Air Battle for Burma (Book) Review
by James Oglethorpe, of RAAF No 3 Squadron Association
Publisher: Pen and Sword Aviation
Author: Bryn Evans
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Spitfires soar over a landscape of desperation and isolation - as with Bryn's previous book on the Desert Air Force, this work is a revelation, even for those who are familiar with Military History. There are facts and insights that will surprise many readers. Burma really was the "Forgotten Theatre" of WW2, at the extreme (and poorly-supplied) reaches of both the British and Japanese Empires. The men fighting there had an arduous and often completely thankless task. Bryn allows the voices of the participants to convey the bulk of this story, providing much colour and intensive personal detail. Bryn's careful selection of testimony and his judicious narration of the larger historical framework create a work which summons up the fear, the muddle, the desperation, the struggle, the bravery, the disappointment, and eventually the triumph which played themselves out in this unforgiving landscape. While the focus of the book is on the fighter units on the British side, many other voices are heard from the other services: Navy, Army, friend & enemy, civilians and prisoners; and from other far-ranging theatres of combat which all influenced the Burma saga.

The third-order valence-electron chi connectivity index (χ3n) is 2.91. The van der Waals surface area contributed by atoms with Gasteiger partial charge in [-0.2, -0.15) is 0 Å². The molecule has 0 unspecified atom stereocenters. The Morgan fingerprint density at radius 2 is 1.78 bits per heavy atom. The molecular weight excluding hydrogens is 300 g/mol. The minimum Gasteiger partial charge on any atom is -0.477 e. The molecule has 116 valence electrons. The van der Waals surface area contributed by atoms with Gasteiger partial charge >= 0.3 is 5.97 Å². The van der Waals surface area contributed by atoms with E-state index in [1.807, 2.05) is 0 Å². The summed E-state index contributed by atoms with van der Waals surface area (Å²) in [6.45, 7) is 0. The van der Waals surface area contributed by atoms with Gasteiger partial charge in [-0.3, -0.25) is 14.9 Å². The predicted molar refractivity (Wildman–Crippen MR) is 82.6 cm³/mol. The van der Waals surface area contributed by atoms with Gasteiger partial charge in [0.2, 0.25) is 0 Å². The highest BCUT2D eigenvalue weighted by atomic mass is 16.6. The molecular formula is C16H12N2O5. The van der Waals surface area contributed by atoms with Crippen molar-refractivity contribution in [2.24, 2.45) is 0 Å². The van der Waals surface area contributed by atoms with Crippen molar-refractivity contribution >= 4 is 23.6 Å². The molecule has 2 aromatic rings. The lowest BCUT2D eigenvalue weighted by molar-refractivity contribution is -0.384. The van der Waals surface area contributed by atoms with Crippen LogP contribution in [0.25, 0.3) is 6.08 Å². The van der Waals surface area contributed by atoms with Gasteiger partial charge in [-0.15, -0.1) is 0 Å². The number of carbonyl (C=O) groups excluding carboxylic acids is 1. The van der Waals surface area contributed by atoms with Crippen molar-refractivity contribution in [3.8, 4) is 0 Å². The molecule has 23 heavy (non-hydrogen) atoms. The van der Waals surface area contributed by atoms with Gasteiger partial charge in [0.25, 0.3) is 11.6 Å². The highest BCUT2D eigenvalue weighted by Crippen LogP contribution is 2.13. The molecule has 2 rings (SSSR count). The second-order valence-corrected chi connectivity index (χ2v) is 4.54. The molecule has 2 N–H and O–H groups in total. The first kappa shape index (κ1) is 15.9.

Of further interest...
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